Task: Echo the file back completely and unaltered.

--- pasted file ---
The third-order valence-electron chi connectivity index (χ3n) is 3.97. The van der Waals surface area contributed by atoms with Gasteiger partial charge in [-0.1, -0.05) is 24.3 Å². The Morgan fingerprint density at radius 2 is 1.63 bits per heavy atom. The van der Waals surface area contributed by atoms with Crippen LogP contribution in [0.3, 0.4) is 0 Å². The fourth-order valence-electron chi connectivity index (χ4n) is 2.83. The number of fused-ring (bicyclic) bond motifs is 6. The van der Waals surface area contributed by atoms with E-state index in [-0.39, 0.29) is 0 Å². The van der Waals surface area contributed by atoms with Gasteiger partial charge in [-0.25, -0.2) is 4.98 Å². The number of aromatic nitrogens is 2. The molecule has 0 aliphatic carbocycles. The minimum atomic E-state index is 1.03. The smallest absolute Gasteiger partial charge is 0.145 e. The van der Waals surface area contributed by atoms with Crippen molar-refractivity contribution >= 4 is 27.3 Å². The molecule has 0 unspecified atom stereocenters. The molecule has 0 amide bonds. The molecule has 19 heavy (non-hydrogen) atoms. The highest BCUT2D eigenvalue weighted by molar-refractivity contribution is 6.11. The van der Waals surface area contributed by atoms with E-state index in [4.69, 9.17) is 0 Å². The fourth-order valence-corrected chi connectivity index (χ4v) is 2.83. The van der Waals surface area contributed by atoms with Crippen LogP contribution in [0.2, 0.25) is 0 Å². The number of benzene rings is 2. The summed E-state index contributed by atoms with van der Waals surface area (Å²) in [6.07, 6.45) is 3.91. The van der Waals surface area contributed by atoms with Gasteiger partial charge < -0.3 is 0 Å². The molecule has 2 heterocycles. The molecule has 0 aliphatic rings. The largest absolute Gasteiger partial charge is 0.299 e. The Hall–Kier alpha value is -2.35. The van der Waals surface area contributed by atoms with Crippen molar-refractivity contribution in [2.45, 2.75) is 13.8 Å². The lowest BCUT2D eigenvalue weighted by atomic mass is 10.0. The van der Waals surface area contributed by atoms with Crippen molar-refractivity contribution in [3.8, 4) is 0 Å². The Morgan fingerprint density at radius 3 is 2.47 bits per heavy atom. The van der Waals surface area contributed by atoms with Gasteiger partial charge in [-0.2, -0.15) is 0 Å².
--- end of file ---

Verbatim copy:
The third-order valence-electron chi connectivity index (χ3n) is 3.97. The van der Waals surface area contributed by atoms with Gasteiger partial charge in [-0.1, -0.05) is 24.3 Å². The Morgan fingerprint density at radius 2 is 1.63 bits per heavy atom. The van der Waals surface area contributed by atoms with Crippen LogP contribution in [0.3, 0.4) is 0 Å². The fourth-order valence-electron chi connectivity index (χ4n) is 2.83. The number of fused-ring (bicyclic) bond motifs is 6. The van der Waals surface area contributed by atoms with E-state index in [-0.39, 0.29) is 0 Å². The van der Waals surface area contributed by atoms with Gasteiger partial charge in [-0.25, -0.2) is 4.98 Å². The number of aromatic nitrogens is 2. The molecule has 0 aliphatic carbocycles. The minimum atomic E-state index is 1.03. The smallest absolute Gasteiger partial charge is 0.145 e. The van der Waals surface area contributed by atoms with Crippen molar-refractivity contribution >= 4 is 27.3 Å². The molecule has 0 unspecified atom stereocenters. The molecule has 0 amide bonds. The molecule has 19 heavy (non-hydrogen) atoms. The highest BCUT2D eigenvalue weighted by molar-refractivity contribution is 6.11. The van der Waals surface area contributed by atoms with E-state index in [4.69, 9.17) is 0 Å². The fourth-order valence-corrected chi connectivity index (χ4v) is 2.83. The van der Waals surface area contributed by atoms with Crippen LogP contribution in [0.2, 0.25) is 0 Å². The number of benzene rings is 2. The summed E-state index contributed by atoms with van der Waals surface area (Å²) in [6.07, 6.45) is 3.91. The van der Waals surface area contributed by atoms with Gasteiger partial charge < -0.3 is 0 Å². The molecule has 2 heterocycles. The molecule has 0 aliphatic rings. The largest absolute Gasteiger partial charge is 0.299 e. The Hall–Kier alpha value is -2.35. The van der Waals surface area contributed by atoms with Crippen molar-refractivity contribution in [2.45, 2.75) is 13.8 Å². The lowest BCUT2D eigenvalue weighted by atomic mass is 10.0. The van der Waals surface area contributed by atoms with Crippen molar-refractivity contribution in [3.8, 4) is 0 Å². The Morgan fingerprint density at radius 3 is 2.47 bits per heavy atom. The van der Waals surface area contributed by atoms with Gasteiger partial charge in [-0.2, -0.15) is 0 Å².